Links: Think like a poet, academia's black sheep, Marion Cotillard on feminism

By Thomas V. Mirus (bio - articles - email) | Oct 12, 2015

For your perusal:

If you’ve ever wondered how to think like a poet, Dappled Things has got you covered with an insightful essay by Ryan Wilson. First, Wilson says, the poet must take the ancient virtue of xenia (hospitality) and apply it not just to persons, but to things and symbols. That is, open your mind to that which is strange, unfamiliar, or not fully understood. Love the world for what it is rather than what it can do for you. Enter into active contemplation of things; strive to really see them rather than use them or be used by them or abstract ideas from them.

Second, the poet must not only see deeply into things but be able to present what he sees to others. The “turn toward seeing for ourselves” and trusting our own responses Wilson calls the “Romantic turn,” while the ability to actually craft a coherent and beautiful poem and present our vision in an ultra-specific way he calls the “Classical turn”:

The developed poet’s thought is a synthesis of these turns, a circle whose circumference is the completion of the two semi-circles described by the two turns, a globe that unites the two hemispheres.

Third, the poet must be able, like Hermes, to move between two worlds: “between his personal vision and the communal language, between the past and the present, the interior world and the exterior world, the strange and the familiar.” The poet must be able to create a unified vision out of seemingly or really disparate fragments of experience, to make thought incarnate, to reorganize reality into something both newly coherent and mysterious.

You’ve probably seen articles purporting to name the most dangerous college professors in America. David Horowitz even wrote a whole book about them. But TheBestSchools.org's article listing The 10 Most Controversial College Professors in the U.S. doesn’t so much sound the alarm as say, “You ought to know about these ten fascinating and influential people”—and they’re right, you should.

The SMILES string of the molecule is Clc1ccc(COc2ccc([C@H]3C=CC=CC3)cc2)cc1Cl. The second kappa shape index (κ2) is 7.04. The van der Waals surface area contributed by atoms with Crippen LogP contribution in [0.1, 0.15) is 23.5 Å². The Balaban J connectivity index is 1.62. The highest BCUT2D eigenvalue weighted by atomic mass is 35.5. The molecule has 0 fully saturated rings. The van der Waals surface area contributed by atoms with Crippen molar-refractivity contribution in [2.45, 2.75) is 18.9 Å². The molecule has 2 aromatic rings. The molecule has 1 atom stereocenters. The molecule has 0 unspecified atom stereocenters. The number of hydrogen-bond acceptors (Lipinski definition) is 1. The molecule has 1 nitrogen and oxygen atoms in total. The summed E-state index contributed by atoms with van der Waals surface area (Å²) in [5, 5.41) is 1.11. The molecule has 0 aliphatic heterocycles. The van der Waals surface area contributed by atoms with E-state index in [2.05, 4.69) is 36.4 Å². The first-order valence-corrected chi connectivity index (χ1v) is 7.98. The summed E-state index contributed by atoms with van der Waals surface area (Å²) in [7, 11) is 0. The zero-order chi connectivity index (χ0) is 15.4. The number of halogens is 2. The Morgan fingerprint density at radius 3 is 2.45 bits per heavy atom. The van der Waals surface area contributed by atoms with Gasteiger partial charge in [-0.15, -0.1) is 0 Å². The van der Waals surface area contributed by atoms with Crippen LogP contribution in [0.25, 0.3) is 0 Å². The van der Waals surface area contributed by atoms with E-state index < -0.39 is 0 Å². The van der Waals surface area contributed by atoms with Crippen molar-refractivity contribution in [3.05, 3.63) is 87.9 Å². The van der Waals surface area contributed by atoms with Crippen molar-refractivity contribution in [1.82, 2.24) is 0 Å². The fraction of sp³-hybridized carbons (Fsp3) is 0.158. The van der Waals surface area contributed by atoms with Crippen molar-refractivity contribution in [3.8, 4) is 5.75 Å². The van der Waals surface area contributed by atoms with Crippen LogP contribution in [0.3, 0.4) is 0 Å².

This well-written list has the distinction of including people as different as Noam Chomsky and Mary Ann Glendon (a Catholic), Peter Singer and Robert P. George (another Catholic). I especially like this line about George: “There is little doubt that many more of George’s liberal opponents—whether Christian or secular—deplore his influence in private than are willing to do intellectual battle with him in public.”

Finally, French actress Marion Cotillard, whose performance as St. Joan of Arc I reviewed a while back, gives me yet another reason to crush on her. In an interview with the Evening Standard, Cotillard had this to say about feminism and the inherent difference between men and women:

For me it doesn’t create equality, it creates separation. I mean I don’t qualify myself as a feminist.

We need to fight for women’s rights but I don’t want to separate women from men. We’re separated already because we’re not made the same and it’s the difference that creates this energy in creation and love. Sometimes in the word feminism there’s too much separation.

Thomas V. Mirus is an administrative assistant and writer at CatholicCulture.org. A jazz pianist with a music degree, he often takes the lead in our commentary on the arts. See full bio.

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